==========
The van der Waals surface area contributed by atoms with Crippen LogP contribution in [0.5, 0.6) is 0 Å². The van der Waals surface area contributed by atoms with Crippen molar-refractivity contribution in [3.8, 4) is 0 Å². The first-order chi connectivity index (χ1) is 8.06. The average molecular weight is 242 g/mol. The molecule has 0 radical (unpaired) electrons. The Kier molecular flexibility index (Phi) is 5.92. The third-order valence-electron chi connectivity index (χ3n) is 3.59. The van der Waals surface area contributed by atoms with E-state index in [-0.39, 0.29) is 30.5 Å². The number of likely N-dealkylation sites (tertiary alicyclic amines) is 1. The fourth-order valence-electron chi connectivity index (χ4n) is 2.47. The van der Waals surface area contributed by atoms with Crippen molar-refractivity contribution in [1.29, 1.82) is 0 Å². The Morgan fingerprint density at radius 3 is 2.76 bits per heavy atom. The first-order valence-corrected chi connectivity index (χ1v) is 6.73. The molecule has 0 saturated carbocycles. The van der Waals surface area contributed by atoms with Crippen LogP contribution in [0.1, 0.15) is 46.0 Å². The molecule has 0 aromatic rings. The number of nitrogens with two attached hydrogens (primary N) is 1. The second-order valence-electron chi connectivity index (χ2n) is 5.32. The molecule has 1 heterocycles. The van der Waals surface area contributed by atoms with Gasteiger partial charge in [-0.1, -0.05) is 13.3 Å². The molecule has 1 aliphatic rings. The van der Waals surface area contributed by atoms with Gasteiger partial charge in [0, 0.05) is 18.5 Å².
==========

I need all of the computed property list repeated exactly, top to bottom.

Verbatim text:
The van der Waals surface area contributed by atoms with Crippen LogP contribution in [0.5, 0.6) is 0 Å². The van der Waals surface area contributed by atoms with Crippen molar-refractivity contribution in [3.8, 4) is 0 Å². The first-order chi connectivity index (χ1) is 8.06. The average molecular weight is 242 g/mol. The molecule has 0 radical (unpaired) electrons. The Kier molecular flexibility index (Phi) is 5.92. The third-order valence-electron chi connectivity index (χ3n) is 3.59. The van der Waals surface area contributed by atoms with E-state index in [-0.39, 0.29) is 30.5 Å². The number of likely N-dealkylation sites (tertiary alicyclic amines) is 1. The fourth-order valence-electron chi connectivity index (χ4n) is 2.47. The van der Waals surface area contributed by atoms with Crippen molar-refractivity contribution in [1.29, 1.82) is 0 Å². The Morgan fingerprint density at radius 3 is 2.76 bits per heavy atom. The first-order valence-corrected chi connectivity index (χ1v) is 6.73. The molecule has 0 saturated carbocycles. The van der Waals surface area contributed by atoms with Crippen LogP contribution in [0.1, 0.15) is 46.0 Å². The molecule has 0 aromatic rings. The number of nitrogens with two attached hydrogens (primary N) is 1. The second-order valence-electron chi connectivity index (χ2n) is 5.32. The molecule has 1 heterocycles. The van der Waals surface area contributed by atoms with Gasteiger partial charge in [-0.1, -0.05) is 13.3 Å². The molecule has 1 aliphatic rings. The van der Waals surface area contributed by atoms with Gasteiger partial charge in [0, 0.05) is 18.5 Å².